BURTON UPON TRENT, England — Borussia Dortmund forward Jadon Sancho was just as surprised as everyone else at his call-up to the senior England team this week.
Sancho, 18, was selected in Gareth Southgate’s squad for the UEFA Nations League games against Croatia and Spain, despite only making one Bundesliga start so far this season and having bypassed England’s under-21s.
However, despite most of his domestic action coming from the bench, Sancho has already starred in the Champions League, contributed a goal and — almost more impressively — six assists, the joint most in Europe’s top five leagues.
“I was a bit surprised, to be fair,” Sancho, the first player born this century to win a senior call-up for England, said. “I knew about Theo Walcott, who was 16 [when he was called into the 2006 World Cup squad]. I’m so young and still have a lot to learn. I’m just grateful [Southgate] has seen my progress in the Bundesliga. I’m really thankful.”
London-born Sancho, who described his style of play as “a bit tricky” and “direct,” joined Dortmund in 2017 after turning down a contract at Manchester City, where he had been part of the academy after moving there from his hometown team Watford.
He didn’t believe City could offer him senior football, and in the short-term at least his choice has been vindicated. He made his first-team debut last October and is now a key part of the Bundesliga leaders’ squad.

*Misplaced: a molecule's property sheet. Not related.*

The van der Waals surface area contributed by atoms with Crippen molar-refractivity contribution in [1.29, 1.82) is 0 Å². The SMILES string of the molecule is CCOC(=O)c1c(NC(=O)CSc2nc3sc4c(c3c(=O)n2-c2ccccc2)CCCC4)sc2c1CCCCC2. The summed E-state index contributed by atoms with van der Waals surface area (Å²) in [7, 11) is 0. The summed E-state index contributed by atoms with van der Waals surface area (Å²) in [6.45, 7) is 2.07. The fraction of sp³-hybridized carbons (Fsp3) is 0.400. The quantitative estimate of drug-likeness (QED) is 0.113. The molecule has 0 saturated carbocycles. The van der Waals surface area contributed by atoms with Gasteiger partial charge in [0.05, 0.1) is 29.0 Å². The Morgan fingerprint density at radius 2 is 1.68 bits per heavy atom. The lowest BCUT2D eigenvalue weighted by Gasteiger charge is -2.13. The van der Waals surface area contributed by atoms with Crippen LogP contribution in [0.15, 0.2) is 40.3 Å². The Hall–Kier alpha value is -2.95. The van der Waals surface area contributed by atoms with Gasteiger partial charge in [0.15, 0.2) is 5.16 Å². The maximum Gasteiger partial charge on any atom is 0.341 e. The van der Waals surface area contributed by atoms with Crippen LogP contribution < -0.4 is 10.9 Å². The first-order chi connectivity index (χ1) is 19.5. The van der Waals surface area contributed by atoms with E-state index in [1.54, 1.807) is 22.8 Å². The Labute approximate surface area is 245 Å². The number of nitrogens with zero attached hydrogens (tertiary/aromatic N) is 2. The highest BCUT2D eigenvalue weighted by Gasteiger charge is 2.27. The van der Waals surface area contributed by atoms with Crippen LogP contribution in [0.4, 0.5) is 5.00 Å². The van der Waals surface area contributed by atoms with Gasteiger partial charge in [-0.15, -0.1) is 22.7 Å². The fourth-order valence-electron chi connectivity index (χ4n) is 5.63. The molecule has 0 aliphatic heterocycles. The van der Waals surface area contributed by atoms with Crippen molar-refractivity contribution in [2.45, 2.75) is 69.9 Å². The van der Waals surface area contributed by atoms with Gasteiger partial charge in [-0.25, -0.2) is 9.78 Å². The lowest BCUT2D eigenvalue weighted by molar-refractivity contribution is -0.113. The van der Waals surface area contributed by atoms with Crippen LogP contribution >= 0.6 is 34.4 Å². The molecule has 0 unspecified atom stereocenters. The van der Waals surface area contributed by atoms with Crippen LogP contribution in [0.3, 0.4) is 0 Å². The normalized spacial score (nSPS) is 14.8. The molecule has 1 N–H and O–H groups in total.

“Moving away from home so young, it was taking one step further to move outside England,” the forward said, when asked if he thought moving away from England at such a young age was a courageous choice.
“I can’t just go down the road and see my friends, but it’s what I want to do long-term: to be a professional footballer You have to do what you have to do to make myself and my family happy.
“Not everyone is comfortable moving from home. If you’re ready to play abroad and you believe in yourself, why not? I’d recommend it.”
Sancho was part of the England squad that won the 2017 Under-17 World Cup, even if he couldn’t play beyond the group stage after Dortmund withdrew him from the tournament in India.
“A very special group, very special,” he said. “All of us had a great bond in the team in India. We didn’t know how great we were as a team at the European Championships [earlier that year, when they were runners-up], but reaching the final made us realise we had something special.
“I didn’t really want to leave at the time, but if your club really needs you, I’ll be happy because the manager wants me to play. It was a bit difficult, but I’m glad the boys brought it home.”
If Sancho does make his debut in Croatia on Friday, which he called “a dream come true — I can’t think of anything better,” it will be in an empty stadium. As part of a punishment dating back to an incident in 2015, when a swastika was daubed on the pitch in Split before a game against Italy, the World Cup finalists will play this game behind closed doors.
“That won’t faze me at all,” he said. “I’m playing for my country.”
Reports have already surfaced that the biggest teams in England could be prepared to pay £100 million for Sancho, something that seemed baffling to the teenager.
“That’s… I don’t know… I don’t know what to say to that,” he said, smiling. “You never know what could happen in the future. We’ll wait and see.”